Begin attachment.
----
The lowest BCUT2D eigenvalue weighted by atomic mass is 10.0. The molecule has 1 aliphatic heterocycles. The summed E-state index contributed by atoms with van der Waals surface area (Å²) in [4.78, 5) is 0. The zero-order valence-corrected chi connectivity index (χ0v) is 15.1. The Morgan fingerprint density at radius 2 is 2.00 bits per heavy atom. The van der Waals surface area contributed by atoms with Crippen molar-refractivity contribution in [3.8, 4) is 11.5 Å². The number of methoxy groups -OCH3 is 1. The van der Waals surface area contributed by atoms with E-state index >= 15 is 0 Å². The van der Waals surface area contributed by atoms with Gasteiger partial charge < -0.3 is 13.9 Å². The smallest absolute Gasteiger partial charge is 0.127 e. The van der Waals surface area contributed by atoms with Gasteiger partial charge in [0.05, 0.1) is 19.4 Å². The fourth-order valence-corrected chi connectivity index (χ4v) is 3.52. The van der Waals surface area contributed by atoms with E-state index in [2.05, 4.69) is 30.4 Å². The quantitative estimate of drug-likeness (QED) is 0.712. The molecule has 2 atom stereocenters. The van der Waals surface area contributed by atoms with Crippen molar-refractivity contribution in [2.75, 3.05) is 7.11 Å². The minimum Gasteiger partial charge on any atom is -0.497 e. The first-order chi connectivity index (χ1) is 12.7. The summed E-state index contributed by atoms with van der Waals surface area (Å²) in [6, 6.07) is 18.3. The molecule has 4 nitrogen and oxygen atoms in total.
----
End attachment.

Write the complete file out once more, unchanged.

The lowest BCUT2D eigenvalue weighted by atomic mass is 10.0. The molecule has 1 aliphatic heterocycles. The summed E-state index contributed by atoms with van der Waals surface area (Å²) in [4.78, 5) is 0. The zero-order valence-corrected chi connectivity index (χ0v) is 15.1. The Morgan fingerprint density at radius 2 is 2.00 bits per heavy atom. The van der Waals surface area contributed by atoms with Crippen molar-refractivity contribution in [3.8, 4) is 11.5 Å². The number of methoxy groups -OCH3 is 1. The van der Waals surface area contributed by atoms with E-state index >= 15 is 0 Å². The van der Waals surface area contributed by atoms with Gasteiger partial charge < -0.3 is 13.9 Å². The smallest absolute Gasteiger partial charge is 0.127 e. The van der Waals surface area contributed by atoms with Gasteiger partial charge in [0.05, 0.1) is 19.4 Å². The fourth-order valence-corrected chi connectivity index (χ4v) is 3.52. The van der Waals surface area contributed by atoms with E-state index in [2.05, 4.69) is 30.4 Å². The quantitative estimate of drug-likeness (QED) is 0.712. The molecule has 2 atom stereocenters. The van der Waals surface area contributed by atoms with Crippen molar-refractivity contribution in [2.75, 3.05) is 7.11 Å². The minimum Gasteiger partial charge on any atom is -0.497 e. The first-order chi connectivity index (χ1) is 12.7. The summed E-state index contributed by atoms with van der Waals surface area (Å²) in [6, 6.07) is 18.3. The molecule has 4 nitrogen and oxygen atoms in total.